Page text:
The Anti-Two Pizza Rule

So Amazon supposedly has a “two pizza rule” to limit the size of meetings – the convention is that two pizzas should be sufficient to feed all participants in any meeting. While pizza is not necessarily served at most meetings, the rule effectively implies that a meeting can’t have more than seven or eight people.

The point of the rule is not hard to see – a meeting that has too many people will inevitably have people who are not contributing, and it’s a waste of their time. Limiting meeting size also means cutting total time employees spend in meetings, meaning they can get more shit done.

While this is indeed a noble “rule” in a corporate setting, it just doesn’t work for parties. In fact, after having analysed lots of parties I’ve either hosted or attended over the years, and after an especially disastrous party not so long ago (I’ve waited a random amount of time since that party before writing this so as to not offend the hosts), I hereby propose the “anti two pizza rule” for parties.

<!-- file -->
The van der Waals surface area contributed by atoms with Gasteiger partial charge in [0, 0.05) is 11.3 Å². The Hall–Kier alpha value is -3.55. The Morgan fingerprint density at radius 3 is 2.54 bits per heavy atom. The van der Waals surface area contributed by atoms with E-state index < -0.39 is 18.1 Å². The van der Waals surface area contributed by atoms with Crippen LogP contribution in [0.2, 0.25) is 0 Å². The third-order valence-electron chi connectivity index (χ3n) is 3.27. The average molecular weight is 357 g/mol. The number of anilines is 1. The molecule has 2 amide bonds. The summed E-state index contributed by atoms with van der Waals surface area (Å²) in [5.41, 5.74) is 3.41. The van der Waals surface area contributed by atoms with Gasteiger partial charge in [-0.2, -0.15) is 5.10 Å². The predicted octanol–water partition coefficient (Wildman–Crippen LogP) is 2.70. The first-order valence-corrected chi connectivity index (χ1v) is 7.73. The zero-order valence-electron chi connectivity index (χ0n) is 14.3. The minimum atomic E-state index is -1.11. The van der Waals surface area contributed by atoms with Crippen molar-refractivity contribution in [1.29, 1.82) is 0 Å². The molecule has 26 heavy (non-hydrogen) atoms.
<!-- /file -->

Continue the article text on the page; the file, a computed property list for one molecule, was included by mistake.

While five to eight people is a good number for a meeting, having enough people contributing but no deadweight, the range doesn’t do well at all for more social gatherings. The problem is that with this number, it is not clear if the gathering should remain in one group, or split into multiple groups.

When you have a “one pizza party” (5-6 people or less), you have one tight group (no pun intended) and assuming that people will get along with each other, you’re likely to have a good time.

When you have a “three pizza party” (more than 10 people), it’s intuitive for the gathering to breakup into multiple groups, and if things go well, these groups will be fluid and everyone will have a good time.┬áSuch a gathering also allows people to test waters with multiple co-attendees and then settle on the mini-group that they’ll end up spending most time with.

A two-pizza party (6-10 people), on the other hand, falls between the two stools. One group means there will be people left out of the conversation without respite. In such a small gathering, it is also not easy to break out of the main group and start your own group (again, seating arrangement matters). And so while some attendees (the “core group”) might end up having fun, the party doesn’t really work for most participating parties.

So, the next time you’re hosting a party, do yourself and your guests a favour and ensure that you don’t end up with between 6 and 10 people at the party. Either less or more is fine!

You might want to read this other post I’ve written on coordinating guest lists for birthday parties.